Are NASCAR’s Newest Provisions a Game Changer for Stock Car Spotters?

Published 01/15/2024, 4:42 AM EST

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NASCAR, like most other sports, is constantly evolving. Since these are cars that we’re dealing with, it is a technological race, alongside the one on track. For NASCAR in particular, the rules have been changed quite often. And it has happened once again as, ahead of the 2024 Cup Series season, the sport has introduced a new upgrade. This is specifically to do with the spotters who guide the drivers through the entirety of the race.

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As reported by Bob Pockrass, “Spotters getting extra tools — they will now be able able to carry a device to monitor timing and scoring … and they can now use cell phones while on the roof … they also get a third two-way radio (previously it was two) but one radio must be issued/programmed by NASCAR.”

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What impact will this have on a Spotter’s day to day?

In NASCAR, the spotters are the drivers’ biggest weapons. Sitting up on their respective crow’s nest, it is their job to pick out the best racing lines and keep their drivers out of trouble. Now, NASCAR is introducing some reforms that will make their lives a lot easier. Previously, they had to keep track of the race laps manually by counting on their fingers. This time around, they will have access to extra tools to take care of timing and scoring.

Among the new devices are cell phones on the spotter stands, and an extra two-way radio. However, it is worth mentioning that one of the radios has to be programmed by NASCAR. Naturally, this will have a number of NASCAR spotters rejoicing, because this does make their jobs easier. Admittedly, some fans were apprehensive because they were worried that this move could be detrimental to the sport. They cited the likes of the USAC and World of Outlaws, which has banned such a system due to outsider interference.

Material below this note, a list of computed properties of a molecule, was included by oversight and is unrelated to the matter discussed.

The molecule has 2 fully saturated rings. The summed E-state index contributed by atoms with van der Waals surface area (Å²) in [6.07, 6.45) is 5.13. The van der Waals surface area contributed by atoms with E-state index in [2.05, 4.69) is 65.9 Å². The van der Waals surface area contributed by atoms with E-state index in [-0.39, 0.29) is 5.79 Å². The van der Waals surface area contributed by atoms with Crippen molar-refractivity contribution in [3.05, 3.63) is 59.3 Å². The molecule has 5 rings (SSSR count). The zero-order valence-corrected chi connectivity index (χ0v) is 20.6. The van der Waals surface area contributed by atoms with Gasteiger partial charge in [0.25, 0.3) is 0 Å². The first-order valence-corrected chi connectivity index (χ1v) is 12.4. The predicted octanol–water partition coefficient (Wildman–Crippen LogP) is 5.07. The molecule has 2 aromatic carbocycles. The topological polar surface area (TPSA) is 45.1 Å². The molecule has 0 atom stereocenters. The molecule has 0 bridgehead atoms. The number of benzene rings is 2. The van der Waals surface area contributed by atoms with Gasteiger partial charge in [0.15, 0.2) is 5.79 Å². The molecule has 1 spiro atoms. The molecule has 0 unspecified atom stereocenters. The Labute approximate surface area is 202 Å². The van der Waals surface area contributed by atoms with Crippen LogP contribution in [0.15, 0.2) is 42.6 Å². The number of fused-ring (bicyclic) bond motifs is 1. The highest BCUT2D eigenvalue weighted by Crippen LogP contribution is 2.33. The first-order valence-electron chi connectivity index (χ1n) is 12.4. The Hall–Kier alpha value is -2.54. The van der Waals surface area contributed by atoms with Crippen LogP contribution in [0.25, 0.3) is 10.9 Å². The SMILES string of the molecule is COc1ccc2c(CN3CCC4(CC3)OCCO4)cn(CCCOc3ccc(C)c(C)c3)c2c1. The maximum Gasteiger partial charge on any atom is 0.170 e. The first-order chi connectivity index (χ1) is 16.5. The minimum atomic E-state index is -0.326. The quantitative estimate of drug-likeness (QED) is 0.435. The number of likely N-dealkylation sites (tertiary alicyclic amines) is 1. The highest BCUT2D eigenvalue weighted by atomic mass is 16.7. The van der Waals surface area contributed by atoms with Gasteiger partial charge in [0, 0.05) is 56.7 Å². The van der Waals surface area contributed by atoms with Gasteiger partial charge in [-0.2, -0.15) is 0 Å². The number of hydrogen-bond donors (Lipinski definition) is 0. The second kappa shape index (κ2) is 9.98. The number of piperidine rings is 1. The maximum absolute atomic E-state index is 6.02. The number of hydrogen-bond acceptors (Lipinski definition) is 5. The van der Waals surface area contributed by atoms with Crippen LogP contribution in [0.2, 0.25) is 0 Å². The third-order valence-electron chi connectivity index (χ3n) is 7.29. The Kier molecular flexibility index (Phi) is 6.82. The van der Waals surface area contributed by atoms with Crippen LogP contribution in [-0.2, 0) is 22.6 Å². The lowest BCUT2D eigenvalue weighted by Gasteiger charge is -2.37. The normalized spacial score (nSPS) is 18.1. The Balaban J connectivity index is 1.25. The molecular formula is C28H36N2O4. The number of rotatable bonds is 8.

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What does a spotter’s job entail during a race?

During the races, the drivers are usually alone on the track and there is little that a team can do to help. A spotter is one of the few bits of aid that NASCAR drivers get. The spotters provide split times, alert their drivers on cars in blind spots, yellow flag warnings, and race strategy. The race starts are always crucial, and with large grids with a rolling start, it is hard for drivers to keep an eye on the lights. So it is a spotter’s job to inform about green flags so that the drivers can time their starts to perfection.

Another important element is clear communication between the spotter and the driver. So it is important to possess top-quality radio equipment for them to communicate. Aside from that, teams need to know about initial proper installation, gear organization, and pre-race radio checks. Next on the list is a clear view of the track. As if it was not clear in the name itself, spotters need to see most of the track. So they have to scout the highest seating possible so that they can help their drivers.

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Of course, in a high-pressure situation, spotters have to keep a cool head, especially when drivers are losing their cool. Additionally, since they are the eyes of the driver, they look out for cautions and also keep an eye on the pack. They inform the drivers about opponents who have issues with their cars, opponents in the immediate vicinity, and wrecks. The last one is important because the spotter’s job in this scenario is to guide their driver safely. In other words, with these new additions, it will benefit the spotters and help them do their jobs more efficiently.

NASCAR News: 3 Major Changes for Spotters Coming in 2024 Have Fans Excited

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Written by:

Dhruv George

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One take at a time

Growing up as a Formula One fan, I was always vaguely aware that there was a sport called NASCAR. But when I actually got to know more about it, it didn't take me long to get hooked. My closest encounter with NASCAR was back in 2009 when my family took a picture of me next to one of Dale Earnhardt Jr?s cars.
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Edited by:

Ranvijay Singh

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